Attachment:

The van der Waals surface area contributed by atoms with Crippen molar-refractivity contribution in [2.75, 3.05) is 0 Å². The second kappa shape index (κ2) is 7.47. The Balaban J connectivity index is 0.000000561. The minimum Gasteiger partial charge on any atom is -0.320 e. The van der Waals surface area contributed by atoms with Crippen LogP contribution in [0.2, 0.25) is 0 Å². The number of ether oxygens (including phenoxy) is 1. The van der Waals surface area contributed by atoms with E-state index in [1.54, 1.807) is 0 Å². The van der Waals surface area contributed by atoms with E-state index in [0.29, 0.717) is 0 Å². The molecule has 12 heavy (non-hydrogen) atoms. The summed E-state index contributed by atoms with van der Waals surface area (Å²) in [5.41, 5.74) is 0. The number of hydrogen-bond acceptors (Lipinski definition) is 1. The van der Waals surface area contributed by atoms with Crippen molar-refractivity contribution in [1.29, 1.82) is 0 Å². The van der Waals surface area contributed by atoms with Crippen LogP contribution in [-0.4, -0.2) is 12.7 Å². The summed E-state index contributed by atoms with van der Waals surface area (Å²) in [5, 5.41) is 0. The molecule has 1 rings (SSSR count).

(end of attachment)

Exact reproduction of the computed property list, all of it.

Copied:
The van der Waals surface area contributed by atoms with Crippen molar-refractivity contribution in [2.75, 3.05) is 0 Å². The second kappa shape index (κ2) is 7.47. The Balaban J connectivity index is 0.000000561. The minimum Gasteiger partial charge on any atom is -0.320 e. The van der Waals surface area contributed by atoms with Crippen LogP contribution in [0.2, 0.25) is 0 Å². The number of ether oxygens (including phenoxy) is 1. The van der Waals surface area contributed by atoms with E-state index in [1.54, 1.807) is 0 Å². The van der Waals surface area contributed by atoms with E-state index in [0.29, 0.717) is 0 Å². The molecule has 12 heavy (non-hydrogen) atoms. The summed E-state index contributed by atoms with van der Waals surface area (Å²) in [5.41, 5.74) is 0. The number of hydrogen-bond acceptors (Lipinski definition) is 1. The van der Waals surface area contributed by atoms with Crippen molar-refractivity contribution in [1.29, 1.82) is 0 Å². The van der Waals surface area contributed by atoms with Crippen LogP contribution in [-0.4, -0.2) is 12.7 Å². The summed E-state index contributed by atoms with van der Waals surface area (Å²) in [5, 5.41) is 0. The molecule has 1 rings (SSSR count).